addiction

NC State Psychologists Answer “Why Social Science?”

The latest Why Social Science? guest post comes from Jeni L. Burnette, & Sarah L. Desmarais psychologists at North Carolina State University, who write about how messaging public health epidemics like addiction and obesity as “diseases” can change how people feel about these conditions and affect whether people seek to get treatment. Read it here and subscribe. Back to this issue’s table of contents.

Anthropologist Lee Hoffer Answers “Why Social Science?”

The latest Why Social Science? guest post comes from Lee Hoffer, Associate Professor of Medical Anthropology at Case Western Reserve University, who writes about how participatory research involving people suffering from substance use disorders can give us new perspectives on addiction. Read it here and subscribe. Back to this issue’s table of contents.

U.S. Surgeon General Releases Landmark Report on Alcohol, Drugs, and Health

On November 17, U.S. Surgeon General Vivek H. Murthy released the first-ever Surgeon General’s report on the substance abuse health afflicting communities. The comprehensive report, Facing Addiction in America: The Surgeon General’s Report on Alcohol, Drugs, and Health, reviews the science of substance use, misuse, and disorders, providing an in-depth look with chapters covering neurobiology, prevention, treatment, recovery, health systems integration, as well as recommendations for the future.  It also calls for a “cultural shift in the way Americans talk about the issue,” and recommends actions that can be taken to prevent and treat these conditions, as well as promote recovery….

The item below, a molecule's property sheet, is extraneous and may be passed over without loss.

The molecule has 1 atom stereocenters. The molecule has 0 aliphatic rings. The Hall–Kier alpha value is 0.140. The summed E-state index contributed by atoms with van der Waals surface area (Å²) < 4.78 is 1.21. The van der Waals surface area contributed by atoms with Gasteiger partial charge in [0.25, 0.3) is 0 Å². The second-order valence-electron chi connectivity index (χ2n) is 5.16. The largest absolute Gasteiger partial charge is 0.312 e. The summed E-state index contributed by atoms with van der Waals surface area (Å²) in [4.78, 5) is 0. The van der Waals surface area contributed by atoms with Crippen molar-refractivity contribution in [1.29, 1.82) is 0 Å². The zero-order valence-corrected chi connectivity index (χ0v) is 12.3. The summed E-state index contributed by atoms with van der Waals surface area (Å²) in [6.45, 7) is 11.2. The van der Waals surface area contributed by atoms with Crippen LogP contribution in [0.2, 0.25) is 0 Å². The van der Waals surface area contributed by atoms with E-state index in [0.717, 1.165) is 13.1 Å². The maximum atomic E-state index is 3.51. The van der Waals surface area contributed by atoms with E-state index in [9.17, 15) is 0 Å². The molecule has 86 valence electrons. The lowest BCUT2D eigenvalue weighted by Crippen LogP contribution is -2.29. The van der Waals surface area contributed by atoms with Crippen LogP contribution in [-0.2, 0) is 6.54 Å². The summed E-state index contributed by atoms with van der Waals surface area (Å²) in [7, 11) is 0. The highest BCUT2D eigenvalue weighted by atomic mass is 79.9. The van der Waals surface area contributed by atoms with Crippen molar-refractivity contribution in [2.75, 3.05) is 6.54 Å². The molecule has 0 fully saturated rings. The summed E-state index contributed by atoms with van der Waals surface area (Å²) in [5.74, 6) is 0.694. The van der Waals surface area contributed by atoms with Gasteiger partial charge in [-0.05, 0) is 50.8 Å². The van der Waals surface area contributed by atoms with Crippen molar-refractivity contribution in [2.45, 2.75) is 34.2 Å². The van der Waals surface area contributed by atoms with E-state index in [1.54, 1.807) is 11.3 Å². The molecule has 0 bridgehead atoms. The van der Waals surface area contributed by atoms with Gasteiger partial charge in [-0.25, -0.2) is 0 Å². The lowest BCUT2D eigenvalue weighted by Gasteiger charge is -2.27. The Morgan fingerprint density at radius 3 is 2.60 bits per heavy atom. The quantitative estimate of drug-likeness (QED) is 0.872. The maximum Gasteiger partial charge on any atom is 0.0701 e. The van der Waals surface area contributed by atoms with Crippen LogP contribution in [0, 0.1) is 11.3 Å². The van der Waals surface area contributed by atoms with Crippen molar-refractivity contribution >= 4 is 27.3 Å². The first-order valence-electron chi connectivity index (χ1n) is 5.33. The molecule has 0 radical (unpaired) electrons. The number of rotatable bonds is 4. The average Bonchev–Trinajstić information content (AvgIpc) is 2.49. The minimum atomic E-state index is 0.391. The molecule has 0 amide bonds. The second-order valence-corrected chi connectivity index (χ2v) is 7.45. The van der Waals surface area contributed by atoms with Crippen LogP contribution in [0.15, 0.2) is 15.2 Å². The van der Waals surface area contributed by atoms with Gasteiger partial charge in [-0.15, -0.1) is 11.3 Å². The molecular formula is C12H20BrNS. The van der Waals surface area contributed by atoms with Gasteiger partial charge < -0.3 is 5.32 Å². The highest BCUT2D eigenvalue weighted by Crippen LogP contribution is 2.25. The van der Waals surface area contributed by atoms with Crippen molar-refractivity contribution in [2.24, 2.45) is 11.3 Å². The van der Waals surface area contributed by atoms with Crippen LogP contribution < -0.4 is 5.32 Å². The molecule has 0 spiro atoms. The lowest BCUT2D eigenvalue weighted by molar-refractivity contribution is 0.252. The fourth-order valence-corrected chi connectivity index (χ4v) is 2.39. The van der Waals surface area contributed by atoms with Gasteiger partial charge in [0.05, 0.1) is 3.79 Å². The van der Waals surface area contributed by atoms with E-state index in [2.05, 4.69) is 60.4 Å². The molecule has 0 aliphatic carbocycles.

NIDA Announces New Challenge: “Addiction Research: There’s an App for that”

The National Institute on Drug Abuse (NIDA) within the National Institutes of Health (NIH) has announced a new Challenge/Prize Competition, “Addiction Research: There’s an App for that.” The objective for the challenge is to “promote the development of innovative mobile applications (apps) for future addiction studies.” According to the notice, three prizes may be awarded: $50,000 (first place); $30,000 (second place); and $20,000 (third place). The NIDA Challenge is enabled by the DHHS IDEA Lab program. Challenge partners include U.S. General Services Administration; Substance Abuse and Mental Health Services Administration (SAMHSA); Centers for Disease Control and Prevention (CDC); Sage Bionetworks;…

NRC Workshop Discusses Changing Social Norms

The National Research Council’s Committee on the Science of Changing Behavioral Health Norms held its first workshop on March 18, “Lessons Learned from Diverse Efforts to Change Social Norms.” The project, which is housed within the Board on Behavioral, Cognitive, and Sensory Sciences, is co-sponsored by the Department of Health and Human Services Office of the Assistant Secretary for Planning and Evaluation (ASPE) and the Substance Abuse and Mental Health Services Administration (SAMHSA). The committee is charged with helping SAMHSA “implement strategies that improve attitudes and beliefs about mental and substance use disorders.” Sessions focused on messaging strategies, methods for…

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